EMS Studies







The bacterial contamination of the room air during an AIRFLOW® treatment

Marcel Donnet, Magda Mensi, Klaus-Dieter Bastendorf, Adrian Lussi

Dentists and scientists, supported by EMS, have measured bacterial contamination of indoor air during an AIRFLOW® treatment  in two scenarios (without and with special protective equipment). Although the results of this investigation cannot be transferred analogously to a possible viral load (e.g. SARS-CoV-2) in the aerosol, the data show an impressive reduction of the bacterial contamination of the room air if the AIRFLOW® treatment is carried out with appropriate protective measures.

Patients, dental staff and dentists are exposed to bacteria and virusses, which can lead to infectious diseases, especially of the oral cavity and the respiratory tract. Anyone who has chosen a profession in dentistry was aware that dental treatment always involves the risk of infection. In dentistry, the short distance to the patient's oral cavity means a basic exposure to the patient's saliva, blood aerosols and sulcus fluid [Peng et al., 2020]. The main transmission pathway of bacteria and virusses is saliva droplets [Yang et al., 2020; Szymanska et al., 2005]. For these reasons, very strict hygiene roles have always been applied in dentistry. In recent decades, dentists have dominated the risk of influenza, tuberculosis, hepatitis and AIDS. Today, the rsk of SARS-CoV-2 must also be successfully managed.

Nearly all dental instruments used in common dental treatments generate aerosols: Low and/or high speed handpieces, turbines, sonic and ultrasonic devices, air-water spraying and power-water jet devices [Graetz et al., 2014]. Aerosols differ from droplets and spray mist. Due to their smaller practicle size  (<50 µm), aerosols can be carried several metres away and can be detected for longer periods of time in the ambient air [Drisko et al., 2000].

In dentistry, aerosols can occur as solid particles, powder dust (non-contaminated), splashes that settle quickly (contaminated), device aerosol (non-contaminated), treatment aerosol (contaminated). The risk of contamination depends on the type of treatment, the degree of patient infection and preventive hygiene measures to minimize the transmission of contaminated aerosols. To date, there is a lack of scientific evidence that shows the risk of aerosols and the danger they pose to clinicians and patients [RKI., 2020]. One reason for this is the difficulty in effectively measuring the level of contamination with bacteria and viruses transported in aerosols.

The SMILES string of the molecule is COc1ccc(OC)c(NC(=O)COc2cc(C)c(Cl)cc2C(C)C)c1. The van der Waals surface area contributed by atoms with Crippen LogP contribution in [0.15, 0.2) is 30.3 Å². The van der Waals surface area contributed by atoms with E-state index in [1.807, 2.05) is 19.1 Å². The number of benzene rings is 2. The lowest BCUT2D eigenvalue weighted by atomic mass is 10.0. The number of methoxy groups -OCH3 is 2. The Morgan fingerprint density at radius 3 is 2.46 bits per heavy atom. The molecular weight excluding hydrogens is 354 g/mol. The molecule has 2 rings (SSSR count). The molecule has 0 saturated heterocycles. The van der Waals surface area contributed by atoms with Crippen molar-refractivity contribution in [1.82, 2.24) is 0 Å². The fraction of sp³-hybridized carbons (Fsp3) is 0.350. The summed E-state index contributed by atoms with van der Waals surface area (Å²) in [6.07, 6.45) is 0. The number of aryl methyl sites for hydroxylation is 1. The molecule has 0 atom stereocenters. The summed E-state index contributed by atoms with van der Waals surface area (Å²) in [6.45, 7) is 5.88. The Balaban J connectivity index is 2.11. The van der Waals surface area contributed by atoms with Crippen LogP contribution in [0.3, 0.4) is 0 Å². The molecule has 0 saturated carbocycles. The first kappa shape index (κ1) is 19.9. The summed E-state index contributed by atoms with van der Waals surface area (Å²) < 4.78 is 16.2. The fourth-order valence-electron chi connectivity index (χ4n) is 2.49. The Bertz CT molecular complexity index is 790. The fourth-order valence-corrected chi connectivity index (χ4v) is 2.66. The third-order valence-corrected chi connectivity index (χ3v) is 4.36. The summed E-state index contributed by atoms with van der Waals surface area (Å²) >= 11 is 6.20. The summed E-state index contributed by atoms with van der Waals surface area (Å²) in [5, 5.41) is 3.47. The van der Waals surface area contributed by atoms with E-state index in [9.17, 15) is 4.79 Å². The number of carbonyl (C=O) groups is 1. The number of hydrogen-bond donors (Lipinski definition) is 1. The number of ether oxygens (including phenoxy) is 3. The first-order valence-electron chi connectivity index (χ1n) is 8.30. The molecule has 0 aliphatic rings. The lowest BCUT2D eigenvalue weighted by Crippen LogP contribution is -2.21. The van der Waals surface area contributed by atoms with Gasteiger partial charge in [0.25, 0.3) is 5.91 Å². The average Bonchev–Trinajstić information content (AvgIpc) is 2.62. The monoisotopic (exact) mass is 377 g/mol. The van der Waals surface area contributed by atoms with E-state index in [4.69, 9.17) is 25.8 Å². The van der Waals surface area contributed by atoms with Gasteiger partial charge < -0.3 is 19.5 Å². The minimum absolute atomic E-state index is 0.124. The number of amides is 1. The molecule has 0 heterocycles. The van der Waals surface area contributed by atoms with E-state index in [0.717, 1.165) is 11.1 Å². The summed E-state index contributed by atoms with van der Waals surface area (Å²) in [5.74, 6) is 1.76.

According to our research, there is no scientific literature on the viral and bacterial contamination of aerosols during professional tooth cleaning with AIRFLOW®. Therefore, we carried out  an application observation in practice to better understand the risk of aerosol contamination by using the AIRFLOW®  technology.



The aim of the observational study was to measure the bacterial load of the room air during an AIRFLOW® treatment in order to obtain information for the assessment of the risk of aerosol contamination for practitioners, practice team and patients during the use of the AIRFLOW® technology in different situations.


Materials and Methods

The AIRFLOW treatments were performed in the prophylaxis rooms of the company (Nyon, Switzerland) by a dentist (Dr. Neha Dixit, EMS). The measuring procedure and the general conditions for the execution of the prophylaxis had previously been designed by the authors.

A total of 20 adult patients aged between 30 and 45 years were treated. The plaque index Quigley-Hein modified according to [Turesky et al., 1970] was 0.80. The prophylaxis sessions took place on four consecutive days with five patients each. Between treatments, the rooms were thoroughly ventilated to remove remaining aerosols and to restore a neutral situation for the next session.

The aerosol was measured for exactly ten minutes at each AIRFLOW® treatment. A cyclone system (PRELECT, Medentex, GmbH, Bielefeld, Germany) pre-filled with filtered water and placed 20cm from the patient's mouth was used to collect the aerosols. With a Cattani high performance vaccuum system 900Vmin (cattani Micro Smart, Parma, Italy) 9m3 of the air-aerosol mixture was suctioned during the ten-minute treatment. Immediately after the treatment, bacterial contamination of the aerosol was measured using an adenosine triphosphate (ATP) system. This method allows to determine the amount of all living bacteria [Watanabe et al., 2019].